Eileen’s first job after graduation was writing radio copy for the United Press during World War II.
“Ms. Shanahan was one of many women who broke into journalism during those years, when male reporters were off covering the war…When the war ended, she was one of only three women who retained their jobs at UP,” according to Sara Fritz’s obituary from The St. Petersburg Times.
She then worked for Walter Cronkite as his editorial assistant. Shanahan’s oldest daughter Kate said her mother knew Cronkite before he reached widespread fame.
Her next job was at The Journal of Commerce, where she earned her way to being the Times’ top economics reporter, covering D.C. from 1962-1977.
“Mom was an economics reporter at a time when most women reporters did the society page or the garden society circuits or the wedding pages, stuff like that,” Waits said. “Being a domestic economics specialist just didn’t fit the mold.”
“Mom was a person who was very hard working,” added Waits. “…She had a doggedness to be thorough, to get the facts exactly right…She told me she knew the middle initial of literally thousands of government officials in D.C. because she said ‘if you couldn’t get the middle initial right, why should they believe any other fact in the story?’ It has become, for me, a philosophy of how I work in life and she had that quality.”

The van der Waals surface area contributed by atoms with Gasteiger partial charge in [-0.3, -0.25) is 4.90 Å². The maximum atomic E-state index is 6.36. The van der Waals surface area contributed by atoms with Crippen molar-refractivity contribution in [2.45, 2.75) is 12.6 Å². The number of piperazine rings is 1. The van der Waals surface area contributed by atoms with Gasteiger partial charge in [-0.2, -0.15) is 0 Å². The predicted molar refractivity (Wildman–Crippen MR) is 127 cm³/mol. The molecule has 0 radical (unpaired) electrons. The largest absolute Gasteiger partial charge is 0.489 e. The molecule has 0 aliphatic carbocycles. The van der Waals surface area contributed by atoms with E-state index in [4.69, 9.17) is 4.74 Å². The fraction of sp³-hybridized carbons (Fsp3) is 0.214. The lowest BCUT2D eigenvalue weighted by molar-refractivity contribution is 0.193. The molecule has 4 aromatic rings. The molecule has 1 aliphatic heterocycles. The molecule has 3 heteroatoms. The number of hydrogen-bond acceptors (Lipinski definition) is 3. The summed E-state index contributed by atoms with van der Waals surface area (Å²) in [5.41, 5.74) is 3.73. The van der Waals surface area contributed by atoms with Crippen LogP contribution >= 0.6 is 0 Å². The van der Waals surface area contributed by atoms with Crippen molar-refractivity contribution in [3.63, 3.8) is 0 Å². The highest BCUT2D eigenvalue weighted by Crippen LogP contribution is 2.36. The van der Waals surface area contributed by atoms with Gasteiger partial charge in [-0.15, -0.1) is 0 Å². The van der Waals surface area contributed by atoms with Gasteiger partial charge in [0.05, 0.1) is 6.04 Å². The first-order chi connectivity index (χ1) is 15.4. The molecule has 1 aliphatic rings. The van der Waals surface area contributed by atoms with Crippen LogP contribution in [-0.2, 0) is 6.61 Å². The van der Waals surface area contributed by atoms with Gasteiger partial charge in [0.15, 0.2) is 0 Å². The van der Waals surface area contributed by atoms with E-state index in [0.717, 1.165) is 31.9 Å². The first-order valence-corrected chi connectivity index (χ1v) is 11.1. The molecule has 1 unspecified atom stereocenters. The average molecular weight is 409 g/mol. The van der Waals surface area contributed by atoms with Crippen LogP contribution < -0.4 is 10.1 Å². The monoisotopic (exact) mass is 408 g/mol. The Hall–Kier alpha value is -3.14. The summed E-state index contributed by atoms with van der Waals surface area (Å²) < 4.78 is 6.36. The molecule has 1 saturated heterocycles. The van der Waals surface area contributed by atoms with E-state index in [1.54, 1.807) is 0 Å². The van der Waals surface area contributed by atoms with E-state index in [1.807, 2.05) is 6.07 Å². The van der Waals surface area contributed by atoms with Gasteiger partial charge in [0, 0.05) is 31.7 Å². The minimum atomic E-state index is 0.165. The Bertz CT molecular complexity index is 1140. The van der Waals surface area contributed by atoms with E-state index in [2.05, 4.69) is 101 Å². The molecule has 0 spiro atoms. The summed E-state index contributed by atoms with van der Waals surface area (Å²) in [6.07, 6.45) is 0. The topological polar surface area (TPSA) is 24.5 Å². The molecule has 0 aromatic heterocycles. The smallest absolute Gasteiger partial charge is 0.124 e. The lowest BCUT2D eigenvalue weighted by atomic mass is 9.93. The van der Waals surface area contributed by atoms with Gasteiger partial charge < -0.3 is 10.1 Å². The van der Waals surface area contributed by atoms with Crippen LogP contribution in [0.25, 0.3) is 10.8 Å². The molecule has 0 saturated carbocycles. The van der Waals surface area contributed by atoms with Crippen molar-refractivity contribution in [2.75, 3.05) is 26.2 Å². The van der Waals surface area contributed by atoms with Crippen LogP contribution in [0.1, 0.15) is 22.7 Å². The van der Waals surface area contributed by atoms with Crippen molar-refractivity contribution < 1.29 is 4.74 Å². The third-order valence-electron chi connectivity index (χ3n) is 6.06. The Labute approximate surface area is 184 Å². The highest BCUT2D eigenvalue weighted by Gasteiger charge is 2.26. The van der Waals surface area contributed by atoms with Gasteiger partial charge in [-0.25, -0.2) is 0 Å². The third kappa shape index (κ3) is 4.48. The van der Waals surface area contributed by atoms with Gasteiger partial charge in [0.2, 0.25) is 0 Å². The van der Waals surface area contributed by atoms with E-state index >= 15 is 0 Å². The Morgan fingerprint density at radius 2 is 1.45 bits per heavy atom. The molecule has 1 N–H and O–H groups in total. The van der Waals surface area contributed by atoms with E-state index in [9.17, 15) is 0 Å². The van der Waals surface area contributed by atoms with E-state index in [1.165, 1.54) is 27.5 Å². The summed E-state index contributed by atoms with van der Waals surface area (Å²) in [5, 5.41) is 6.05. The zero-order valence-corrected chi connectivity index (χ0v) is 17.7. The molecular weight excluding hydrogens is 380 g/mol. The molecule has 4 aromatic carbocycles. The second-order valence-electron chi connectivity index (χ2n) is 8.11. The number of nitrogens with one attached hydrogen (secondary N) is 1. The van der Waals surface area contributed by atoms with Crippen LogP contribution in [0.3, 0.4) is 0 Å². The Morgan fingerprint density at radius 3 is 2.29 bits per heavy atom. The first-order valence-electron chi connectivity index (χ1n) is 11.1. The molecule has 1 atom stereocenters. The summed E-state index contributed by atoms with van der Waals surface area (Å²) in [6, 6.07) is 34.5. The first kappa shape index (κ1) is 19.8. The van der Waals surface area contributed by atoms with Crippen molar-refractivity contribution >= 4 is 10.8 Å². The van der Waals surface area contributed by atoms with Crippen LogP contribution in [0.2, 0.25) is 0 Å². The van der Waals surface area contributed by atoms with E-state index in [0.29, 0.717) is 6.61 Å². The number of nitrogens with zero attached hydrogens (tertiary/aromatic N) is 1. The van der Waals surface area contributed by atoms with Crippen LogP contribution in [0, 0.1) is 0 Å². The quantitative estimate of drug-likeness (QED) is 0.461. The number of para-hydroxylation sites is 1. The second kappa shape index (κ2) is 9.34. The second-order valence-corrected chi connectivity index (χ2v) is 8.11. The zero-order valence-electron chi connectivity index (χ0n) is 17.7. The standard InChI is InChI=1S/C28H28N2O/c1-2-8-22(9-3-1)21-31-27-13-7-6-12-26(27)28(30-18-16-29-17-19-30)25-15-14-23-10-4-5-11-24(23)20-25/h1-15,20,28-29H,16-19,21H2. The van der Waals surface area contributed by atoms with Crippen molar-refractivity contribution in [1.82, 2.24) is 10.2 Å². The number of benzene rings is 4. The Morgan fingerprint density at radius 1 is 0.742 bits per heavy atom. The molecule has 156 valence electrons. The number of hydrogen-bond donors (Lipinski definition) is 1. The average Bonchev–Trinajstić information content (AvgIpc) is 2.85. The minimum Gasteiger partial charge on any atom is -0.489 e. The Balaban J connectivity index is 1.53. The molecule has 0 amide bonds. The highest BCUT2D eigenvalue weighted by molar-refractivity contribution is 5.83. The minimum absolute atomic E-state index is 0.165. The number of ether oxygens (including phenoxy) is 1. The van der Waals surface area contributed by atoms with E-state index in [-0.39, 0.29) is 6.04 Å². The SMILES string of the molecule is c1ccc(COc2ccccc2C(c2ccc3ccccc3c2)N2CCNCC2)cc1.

During her career at the Times, Shanahan covered economics along with the emerging women’s movement and Nixon’s tax fraud in the early 1970s.
In a May 21, 1994, interview for the Washington Press Club Foundation’s Women in Journalism Oral History Project, Shanahan said she was proud of her coverage of Nixon’s tax fraud because “it helped to set the stage for ‘Nixon must go.’”
She said she got a tip from an advocate, who worked for Ralph Nader, that “Nixon might have quite illegally took a huge, hundreds of thousands of dollars, tax deduction for his contribution of his pre-presidential papers to the (National) Archives.”
She said that Congress passed a law making this practice illegal. Through careful leaks from the National Archives and Records Administration, Shanahan said she learned Nixon violated this law.
She said she started making an issue of tax fraud in her coverage at the Times, and this led to an investigation by the non-partisan Joint Committee on Taxation.
“And I think he really thought they wouldn’t find anything,” Eileen said in the 1994 interview. “Well they did.”